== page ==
Who makes the cell phone games?

Lately at work I’ve been playing some of my (Nokia) cell phone games…

Here are a couple:

Snake 2
-You have to eat the dot and your snake will grow. It’s a challenging game as you have to avoid hitting your snake while he grows prett big. My favorite cell phone game.

Pairs
-You can play the jigsaw or pairs version. All you have to do is match the pair of cards together before the timer runs out. Pretty cool.

Space Intruders
-This game heavily favors defenders. You are in a space ship shooting down alien ships coming at you. Get’s very hard as you progress. Good game.

We’ll that’s it. The cell phone games may not be on par with PC games, but they are soo fun.

So… Who are the developers that make these games and they must be very profitable considering I’m seeing them on a ton of cell phones.

:D

i’ve heard/read that sega was supposed to start making mobile games. i however, don’t think there’s much of a standard platform for games on devices yet. too much proprietary hardware out there…

It’s a bit of a jungle out there. There’s a lot of kids making these applications, but the larger companies are starting to get involved. I help out one application publisher, Tira Wireless.

Guido Henkel, who was one of the founders of Attic Software (Shadows over Riva) and one of the producers of Planescape Torment, is now running an application developer (G3?).

Stefan

There’s a company called Digital Bridges that has their hands in a number of cell phone development projects. I haven’t checked around much, so there are undoubtedly other players in the space.

  • Alan

I think the last Romero sighting was a new company called Monkeystone, who was supposed to be making games for portables and mobile phones, but their site is down. Anyone know if they’re still in business?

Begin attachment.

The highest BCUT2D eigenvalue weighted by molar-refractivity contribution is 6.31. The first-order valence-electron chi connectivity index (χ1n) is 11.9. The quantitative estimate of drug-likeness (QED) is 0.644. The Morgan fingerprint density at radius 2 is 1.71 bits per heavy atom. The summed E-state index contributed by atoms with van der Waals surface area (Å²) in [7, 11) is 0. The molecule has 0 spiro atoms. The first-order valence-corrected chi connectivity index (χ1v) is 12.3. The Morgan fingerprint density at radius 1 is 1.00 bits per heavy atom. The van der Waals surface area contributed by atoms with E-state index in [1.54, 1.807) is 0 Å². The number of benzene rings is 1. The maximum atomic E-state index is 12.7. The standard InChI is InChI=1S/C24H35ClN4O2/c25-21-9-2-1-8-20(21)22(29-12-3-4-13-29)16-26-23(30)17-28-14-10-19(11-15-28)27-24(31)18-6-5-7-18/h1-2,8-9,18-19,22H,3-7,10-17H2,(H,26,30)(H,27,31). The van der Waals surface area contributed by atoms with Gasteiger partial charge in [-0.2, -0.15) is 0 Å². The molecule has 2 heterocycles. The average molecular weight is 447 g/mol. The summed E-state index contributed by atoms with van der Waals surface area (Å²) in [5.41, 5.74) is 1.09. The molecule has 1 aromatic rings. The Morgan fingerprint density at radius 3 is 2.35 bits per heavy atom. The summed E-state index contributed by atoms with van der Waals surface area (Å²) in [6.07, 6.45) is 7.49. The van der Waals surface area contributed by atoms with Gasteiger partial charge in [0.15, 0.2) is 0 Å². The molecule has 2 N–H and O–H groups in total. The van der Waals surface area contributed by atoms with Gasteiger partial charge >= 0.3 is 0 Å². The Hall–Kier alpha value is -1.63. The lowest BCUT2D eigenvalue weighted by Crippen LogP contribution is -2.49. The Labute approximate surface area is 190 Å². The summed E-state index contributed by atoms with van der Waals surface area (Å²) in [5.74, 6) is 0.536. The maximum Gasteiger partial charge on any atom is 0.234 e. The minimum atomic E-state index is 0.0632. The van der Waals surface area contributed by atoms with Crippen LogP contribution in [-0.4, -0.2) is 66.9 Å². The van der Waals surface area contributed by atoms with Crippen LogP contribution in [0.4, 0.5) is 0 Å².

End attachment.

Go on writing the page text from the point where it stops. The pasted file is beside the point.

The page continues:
Private Au, drop and give us thirty pushups for using this term! Don’t let it happen again, or we’ll make you clean out Colonel Asher’s Jeep – and you know how he likes to slop his double-mocha-frappacappucinos all over the front seat and leave fossilized wads of Hubba Bubba in the ashtray.

Sir yes sir! This is, of course, assuming he isn’t just going to launch the jeep into a tank again, is he?

  • Alan

>there are undoubtedly other players in the space

There are many, many. I could name a dozen or two – costs of entry are low, the applications are generally simple, and there’s not enough money to be made in the space (yet) to have encouraged major publishers to consolidate the developers.

There are also just questions concerning who should be controlling that business (the wireless operators, the device manufacturers, third parties), and the answer is likely to be different in different jurisdictions, since the wireless markets in Japan, Europe and North America are very different.

Yet? That seems to strike a hopeful note for future profit. I’m not sure I see that. A proliferation of phone games, sure, but much profit for developers?

If it’s the not-to-distant future in the visions of where wireless wants to be – say my phone is connected to the web 24/7 and I’ve got a nice color touchscreen hidden in it somewhere – why aren’t I just playing Alchemy on MSN games?

Or, to address what could be done now, playing a cheap rip-off of it on the phone called “Lead to Gold” that was programmed in a couple days? Same addictive gameplay, development costs extremely low.

Yes. They are still in business. They are bringing their first game, Hyperspace Delivery Boy, to the GBA now that it has rolled out for the Pocket PC.

Seems to me that none of these games are anything but remakes of older games. I remember the Snake game for example, it came included with QBasic when I had Win 3.11, and I’m sure someone older than me could probably trace it back even further.

Old arcade games and board games are all that’s offered. I have yet to see a truly new offering in the market.

Granted, none of the games are bad. It’s just that there’s no innovation taking place, because this stage in gaming evolution was passed 20-30 years ago on stationary machines.